What’s At Stake in the Homosexuality Debate

The stakes could not be higher in the homosexuality debate, because — to put it rather bluntly — homosexual activity is a sin that parallels idolatry. The Apostle Paul seems to draw this connection in Ephesians 5:5 and Colossians 3:5, and he certainly does in Romans 1:18–27.

Robert Gagnon, a leading scholar on sexuality in Scripture, says these themes are closely related for Paul because both idolatry and same-sex intercourse equally oppose the designs of the Creator. He sees several strong connections that link Romans 1 to the creation account in Genesis 1–2. In his acclaimed book The Bible and Homosexual Practice, Gagnon writes, "Idolatry and homosexual behavior are in some measure parallel (not just successive) phenomena since both are presented as willful suppression of the obvious truth about God and God's design in the natural world."1

Pagan idolatry is twisted because it is the act of rejecting the Creator and replacing worship of him with the worship of what he has made. Similarly, homosexual acts are twisted because they reject God's natural design for human sexuality.2 Thus, homosexuality and idolatry are related. Both are evidence of a twisted distortion of God's design for men and women, both dehumanize men and women, both are rooted in a rejection of the Creator. That is to say, the distortions of idolatry and same-sex intercourse are foremost rooted in a worship disorder (Romans 1:21, 24–25).

An Obstacle to the Full Life

And there isn't a disorder more serious than a worship disorder. The stakes could not be higher for sinners who refuse to honor and thank God for his created design. And when worship disorders spread, and souls hang in the balance, loving Christians speak up, not with voices of spite or hatred but with voices of love and compassion.

This is a point Gagnon makes:

Without taking into account God's will for holy living, love turns into affirmation of self-degrading and other-degrading conduct. This means that true love of one's neighbor does not embrace every form of consensual behavior. What constitutes an expression of love to one's neighbor depends significantly on how one assesses the benefit or harm of the neighbor's behavior. If indeed homosexual behavior is sin and an obstacle to the fullness of life available in Christ, then the church has an obligation both to protect the church from the debilitating effect of sanctioned immorality and to protect the homosexual for whom more is at stake than the satisfaction of sensual impulses.[3]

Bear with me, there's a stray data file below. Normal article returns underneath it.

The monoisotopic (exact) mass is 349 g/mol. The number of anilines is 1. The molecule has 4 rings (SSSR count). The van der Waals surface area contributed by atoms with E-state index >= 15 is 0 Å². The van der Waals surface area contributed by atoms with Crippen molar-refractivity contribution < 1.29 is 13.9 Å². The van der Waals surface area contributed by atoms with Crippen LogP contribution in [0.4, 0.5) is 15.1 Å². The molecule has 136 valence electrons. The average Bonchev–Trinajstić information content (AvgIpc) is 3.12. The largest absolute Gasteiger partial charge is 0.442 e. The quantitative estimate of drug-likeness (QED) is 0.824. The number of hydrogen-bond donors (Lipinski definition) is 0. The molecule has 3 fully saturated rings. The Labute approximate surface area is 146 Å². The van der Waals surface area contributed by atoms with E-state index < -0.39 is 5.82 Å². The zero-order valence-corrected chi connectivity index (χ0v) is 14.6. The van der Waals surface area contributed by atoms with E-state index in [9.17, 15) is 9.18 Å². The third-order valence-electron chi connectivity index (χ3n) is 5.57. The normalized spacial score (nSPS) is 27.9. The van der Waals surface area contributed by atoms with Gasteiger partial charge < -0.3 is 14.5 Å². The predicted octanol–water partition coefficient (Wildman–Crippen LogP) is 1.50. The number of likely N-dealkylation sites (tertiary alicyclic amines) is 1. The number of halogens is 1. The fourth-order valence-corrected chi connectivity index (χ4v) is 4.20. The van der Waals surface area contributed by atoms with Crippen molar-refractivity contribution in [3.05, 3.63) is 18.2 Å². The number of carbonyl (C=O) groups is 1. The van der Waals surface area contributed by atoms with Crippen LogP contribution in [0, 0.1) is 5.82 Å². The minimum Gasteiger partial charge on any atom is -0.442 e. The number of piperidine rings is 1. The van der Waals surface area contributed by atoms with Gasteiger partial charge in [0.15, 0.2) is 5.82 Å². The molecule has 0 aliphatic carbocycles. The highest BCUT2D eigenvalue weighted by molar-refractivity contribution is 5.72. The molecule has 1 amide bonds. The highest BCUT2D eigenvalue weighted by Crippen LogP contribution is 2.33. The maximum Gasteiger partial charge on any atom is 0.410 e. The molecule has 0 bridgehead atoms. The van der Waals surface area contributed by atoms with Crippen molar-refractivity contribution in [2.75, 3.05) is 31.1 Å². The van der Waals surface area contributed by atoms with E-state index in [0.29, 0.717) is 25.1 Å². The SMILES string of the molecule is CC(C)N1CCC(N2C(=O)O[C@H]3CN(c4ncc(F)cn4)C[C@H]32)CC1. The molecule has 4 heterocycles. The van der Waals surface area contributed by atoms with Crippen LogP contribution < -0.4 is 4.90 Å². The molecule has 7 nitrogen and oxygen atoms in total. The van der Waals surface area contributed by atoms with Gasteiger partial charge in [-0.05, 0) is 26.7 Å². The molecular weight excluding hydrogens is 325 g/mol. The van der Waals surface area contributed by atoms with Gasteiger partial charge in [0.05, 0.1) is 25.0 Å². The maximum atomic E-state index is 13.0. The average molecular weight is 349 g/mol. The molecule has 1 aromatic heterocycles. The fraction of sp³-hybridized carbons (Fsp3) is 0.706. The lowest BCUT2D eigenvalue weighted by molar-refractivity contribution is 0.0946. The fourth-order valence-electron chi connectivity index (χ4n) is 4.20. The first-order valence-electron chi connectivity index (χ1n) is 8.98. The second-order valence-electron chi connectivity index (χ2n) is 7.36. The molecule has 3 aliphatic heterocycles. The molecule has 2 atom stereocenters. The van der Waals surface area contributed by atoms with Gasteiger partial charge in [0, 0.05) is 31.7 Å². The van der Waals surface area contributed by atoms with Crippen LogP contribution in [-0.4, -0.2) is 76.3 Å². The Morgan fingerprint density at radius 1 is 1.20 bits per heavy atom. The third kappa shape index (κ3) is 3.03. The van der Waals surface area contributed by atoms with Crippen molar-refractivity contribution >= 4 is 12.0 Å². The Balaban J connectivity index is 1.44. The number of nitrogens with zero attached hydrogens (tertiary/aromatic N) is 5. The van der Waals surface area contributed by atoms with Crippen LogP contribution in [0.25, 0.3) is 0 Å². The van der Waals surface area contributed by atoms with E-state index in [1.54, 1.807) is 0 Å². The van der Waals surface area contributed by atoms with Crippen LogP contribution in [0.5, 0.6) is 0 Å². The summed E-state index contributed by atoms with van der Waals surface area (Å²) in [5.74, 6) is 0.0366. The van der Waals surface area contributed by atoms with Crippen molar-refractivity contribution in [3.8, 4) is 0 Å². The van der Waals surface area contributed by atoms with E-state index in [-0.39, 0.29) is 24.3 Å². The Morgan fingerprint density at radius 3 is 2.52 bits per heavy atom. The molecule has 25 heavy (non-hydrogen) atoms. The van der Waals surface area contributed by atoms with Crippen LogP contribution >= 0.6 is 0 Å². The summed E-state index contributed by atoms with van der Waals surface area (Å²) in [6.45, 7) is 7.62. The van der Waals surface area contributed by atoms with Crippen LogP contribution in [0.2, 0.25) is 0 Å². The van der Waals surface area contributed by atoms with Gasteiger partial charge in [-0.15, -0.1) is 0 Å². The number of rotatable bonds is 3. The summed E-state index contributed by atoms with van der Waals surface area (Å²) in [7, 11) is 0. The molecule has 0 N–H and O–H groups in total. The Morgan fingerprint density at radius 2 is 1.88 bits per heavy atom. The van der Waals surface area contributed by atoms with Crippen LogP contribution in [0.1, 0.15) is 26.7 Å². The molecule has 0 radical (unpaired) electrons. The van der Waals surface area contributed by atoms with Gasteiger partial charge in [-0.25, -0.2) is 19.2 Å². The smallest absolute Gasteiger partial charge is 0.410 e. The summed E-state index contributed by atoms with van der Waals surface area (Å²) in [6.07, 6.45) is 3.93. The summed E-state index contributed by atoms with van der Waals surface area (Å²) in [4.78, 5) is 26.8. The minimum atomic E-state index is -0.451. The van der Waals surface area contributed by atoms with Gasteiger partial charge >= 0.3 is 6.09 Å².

Yes. That last sentence is critical.

Homosexual intercourse is an obstacle to fullness in Christ, in fact it is an empty faux-replacement for the good design of the Creator. To seek happiness in homosexual activity is a replacement god, it kicks against the Creator, it is a rejection of the Creator just like idolatry.

Opposed to What Kills Joy

John Piper is right when he says, "God's judgment on homosexual and lesbian relationships is not because he is a killjoy, but because he is opposed to what kills joy."4 Fullness of joy in Christ is at stake. And fullness of joy will never be found in crossing the wires of God's created intentions.

Heterosexual sin and homosexual sin alike are ultimately rooted in a worship disorder, a worship disorder that robs the soul of joy now and robs the soul of joy eternally. The fullness of joy we all long for is reserved for those sinners who, by God's grace alone, have been healed from this worship disorder, who are rightly oriented with the Creator, and who turn away from selfishness that kicks against the created order.

High Stakes

The gospel of Jesus Christ offers us victory in our worship disorders. By Christ's death and resurrection and through our union with him, we turn away from the wisdom of our own eyes, we turn from idols, and we turn from what contradicts God's beautiful design. We continue to battle sinful sexual impulses and all sin, and we fight sin together as brothers and sisters in Christ who look forward to a day when all temptations will be gone and we will enjoy eternal pleasures forever in the presence of our Creator (Psalm 16:11). That is why this topic matters, because eternal happiness is ultimately what's at stake in the homosexuality debate.

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1Robert A. J. Gagnon, The Bible and Homosexual Practice: Texts and Hermeneutics (Abingdon Press, 2001), 286.

2"In effect, Paul is saying: Start with the obvious fittedness of human anatomy; when done with that, consider procreative design as a clue; then move to a broad range of interpersonal differences that define maleness and femaleness. These are much better clues to God's will for human sexuality than preexisting, controlling passions — which can be warped by the fall and shaped by socialization factors." [Robert A. J. Gagnon, "Sexuality," in Dictionary for Theological Interpretation of the Bible (Baker Academic, 2005), 745–746.]

3Robert A. J. Gagnon, The Bible and Homosexual Practice: Texts and Hermeneutics (Abingdon Press, 2001), 34.

4John Piper, sermon, "Let Marriage Be Held in Honor Among All" (August 11, 1991).

Tony Reinke (@tonyreinke) is a content strategist and staff writer for Desiring God and the author of Lit! A Christian Guide to Reading Books (2011) and John Newton on the Christian Life: To Live Is Christ (2015). He hosts the Ask Pastor John and Authors on the Line podcasts, and lives in the Twin Cities with his wife and their three children.